A recent report from the Mortgage Bankers Association shows that although lenders were able to keep loan volumes relatively steady in the face of a dramatic slowdown in refinancing activity, rising costs associated with making new loans sapped financial institutions' profits during the later months of 2013.
Surveys administered by the MBA show that small mortgage banking firms originated an average of $1.75 billion in loans during 2013, up slightly from $1.72 billion the previous year. However, loan production costs rose from an average of $5,743 per loan in the first six months of the year to $6,539 for the last six, an increase of about 13 percent.
As a result of the increased expenses and other changes in market circumstances, average profits on new loans dropped almost 70 percent from $1,660 to $517 over the same period of time. Profits sank to $150 per loan in the fourth quarter of 2013, lower than at any other point since the MBA began conducting quarterly surveys in 2008. This dragged average per-loan profits for 2013 to $1,242, down more than 40 percent from $2,199 in 2012.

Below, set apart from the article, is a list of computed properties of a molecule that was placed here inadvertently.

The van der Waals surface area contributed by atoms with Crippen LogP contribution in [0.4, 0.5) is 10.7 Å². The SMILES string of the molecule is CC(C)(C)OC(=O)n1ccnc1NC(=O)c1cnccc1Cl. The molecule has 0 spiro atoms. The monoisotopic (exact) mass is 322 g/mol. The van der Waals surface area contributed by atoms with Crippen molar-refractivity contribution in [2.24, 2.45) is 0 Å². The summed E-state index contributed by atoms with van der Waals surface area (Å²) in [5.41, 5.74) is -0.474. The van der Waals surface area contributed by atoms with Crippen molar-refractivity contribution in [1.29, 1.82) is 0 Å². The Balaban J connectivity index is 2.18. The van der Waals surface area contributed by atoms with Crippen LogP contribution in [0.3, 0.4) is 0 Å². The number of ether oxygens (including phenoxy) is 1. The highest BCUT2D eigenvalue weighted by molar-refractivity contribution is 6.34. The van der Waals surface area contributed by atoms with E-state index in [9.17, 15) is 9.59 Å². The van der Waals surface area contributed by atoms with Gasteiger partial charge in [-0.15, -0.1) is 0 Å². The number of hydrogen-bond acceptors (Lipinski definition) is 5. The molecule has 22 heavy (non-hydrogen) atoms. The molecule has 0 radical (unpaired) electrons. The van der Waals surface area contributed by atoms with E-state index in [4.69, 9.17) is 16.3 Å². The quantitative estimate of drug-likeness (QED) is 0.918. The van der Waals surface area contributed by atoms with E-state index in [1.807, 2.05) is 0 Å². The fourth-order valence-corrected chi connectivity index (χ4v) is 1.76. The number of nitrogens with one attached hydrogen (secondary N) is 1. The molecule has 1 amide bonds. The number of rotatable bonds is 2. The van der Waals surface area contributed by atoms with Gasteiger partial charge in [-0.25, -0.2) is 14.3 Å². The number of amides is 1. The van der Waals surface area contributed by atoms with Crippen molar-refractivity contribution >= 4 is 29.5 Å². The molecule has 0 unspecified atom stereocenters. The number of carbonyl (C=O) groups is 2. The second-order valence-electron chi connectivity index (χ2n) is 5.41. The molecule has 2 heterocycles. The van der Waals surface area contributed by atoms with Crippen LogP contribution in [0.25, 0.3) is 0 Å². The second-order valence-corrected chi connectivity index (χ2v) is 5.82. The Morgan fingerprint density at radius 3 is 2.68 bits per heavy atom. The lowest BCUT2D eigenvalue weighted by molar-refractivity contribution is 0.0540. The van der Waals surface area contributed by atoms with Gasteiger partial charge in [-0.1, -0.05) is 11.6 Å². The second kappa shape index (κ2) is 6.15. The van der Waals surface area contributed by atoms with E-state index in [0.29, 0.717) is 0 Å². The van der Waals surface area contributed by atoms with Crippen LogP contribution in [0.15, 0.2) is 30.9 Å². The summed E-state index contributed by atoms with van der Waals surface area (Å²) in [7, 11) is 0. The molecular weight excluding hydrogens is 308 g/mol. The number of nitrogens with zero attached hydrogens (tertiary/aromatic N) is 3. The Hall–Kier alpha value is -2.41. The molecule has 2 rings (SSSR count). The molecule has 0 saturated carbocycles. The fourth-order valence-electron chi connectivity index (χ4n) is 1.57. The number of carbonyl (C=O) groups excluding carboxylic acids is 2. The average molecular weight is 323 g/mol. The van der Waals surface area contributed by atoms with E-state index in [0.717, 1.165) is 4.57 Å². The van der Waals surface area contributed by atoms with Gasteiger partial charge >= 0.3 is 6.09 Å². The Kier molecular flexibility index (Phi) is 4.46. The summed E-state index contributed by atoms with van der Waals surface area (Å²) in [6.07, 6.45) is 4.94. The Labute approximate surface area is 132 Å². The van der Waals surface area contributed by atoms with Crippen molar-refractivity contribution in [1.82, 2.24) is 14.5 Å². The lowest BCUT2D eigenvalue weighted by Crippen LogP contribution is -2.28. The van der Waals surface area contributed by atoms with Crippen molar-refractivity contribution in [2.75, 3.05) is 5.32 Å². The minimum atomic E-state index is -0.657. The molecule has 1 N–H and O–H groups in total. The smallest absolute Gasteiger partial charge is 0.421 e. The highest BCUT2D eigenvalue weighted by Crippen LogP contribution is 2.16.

Logically, this turn of events impacted firms' overall financial results. During the first half of the year, 95 percent of survey respondents indicated that they were profitable. Later in the year, that figure dropped below 70 percent.
Although profits from loan production declined, loan servicing became more profitable during 2013. Average net servicing income increased more than 850 percent from $27 per loan to $257. Servicers looking to capitalize on the increase in profitability should ensure they have the best loan management software for their needs.